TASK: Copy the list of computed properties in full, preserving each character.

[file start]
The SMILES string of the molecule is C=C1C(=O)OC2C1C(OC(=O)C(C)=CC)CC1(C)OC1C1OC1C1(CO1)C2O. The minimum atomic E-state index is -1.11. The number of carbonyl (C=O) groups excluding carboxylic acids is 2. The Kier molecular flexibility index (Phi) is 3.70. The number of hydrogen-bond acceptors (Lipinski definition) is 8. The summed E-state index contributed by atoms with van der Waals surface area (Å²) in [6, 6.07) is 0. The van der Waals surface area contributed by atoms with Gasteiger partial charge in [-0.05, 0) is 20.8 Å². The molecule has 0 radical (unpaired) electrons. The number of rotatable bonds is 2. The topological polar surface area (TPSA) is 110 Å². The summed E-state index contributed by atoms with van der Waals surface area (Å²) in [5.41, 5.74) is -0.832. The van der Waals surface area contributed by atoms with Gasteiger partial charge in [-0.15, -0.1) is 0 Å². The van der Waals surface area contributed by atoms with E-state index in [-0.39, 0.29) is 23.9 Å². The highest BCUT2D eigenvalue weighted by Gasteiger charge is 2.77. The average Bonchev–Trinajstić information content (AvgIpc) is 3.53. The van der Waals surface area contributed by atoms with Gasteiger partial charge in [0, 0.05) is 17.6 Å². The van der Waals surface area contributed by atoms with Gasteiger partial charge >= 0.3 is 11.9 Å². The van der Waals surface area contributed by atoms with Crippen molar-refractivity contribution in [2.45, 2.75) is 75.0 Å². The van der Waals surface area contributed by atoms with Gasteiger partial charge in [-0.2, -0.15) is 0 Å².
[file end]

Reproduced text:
The SMILES string of the molecule is C=C1C(=O)OC2C1C(OC(=O)C(C)=CC)CC1(C)OC1C1OC1C1(CO1)C2O. The minimum atomic E-state index is -1.11. The number of carbonyl (C=O) groups excluding carboxylic acids is 2. The Kier molecular flexibility index (Phi) is 3.70. The number of hydrogen-bond acceptors (Lipinski definition) is 8. The summed E-state index contributed by atoms with van der Waals surface area (Å²) in [6, 6.07) is 0. The van der Waals surface area contributed by atoms with Gasteiger partial charge in [-0.05, 0) is 20.8 Å². The molecule has 0 radical (unpaired) electrons. The number of rotatable bonds is 2. The topological polar surface area (TPSA) is 110 Å². The summed E-state index contributed by atoms with van der Waals surface area (Å²) in [5.41, 5.74) is -0.832. The van der Waals surface area contributed by atoms with Gasteiger partial charge in [-0.15, -0.1) is 0 Å². The van der Waals surface area contributed by atoms with E-state index in [-0.39, 0.29) is 23.9 Å². The highest BCUT2D eigenvalue weighted by Gasteiger charge is 2.77. The average Bonchev–Trinajstić information content (AvgIpc) is 3.53. The van der Waals surface area contributed by atoms with Gasteiger partial charge in [0, 0.05) is 17.6 Å². The van der Waals surface area contributed by atoms with Gasteiger partial charge >= 0.3 is 11.9 Å². The van der Waals surface area contributed by atoms with Crippen molar-refractivity contribution in [2.45, 2.75) is 75.0 Å². The van der Waals surface area contributed by atoms with Gasteiger partial charge in [-0.2, -0.15) is 0 Å².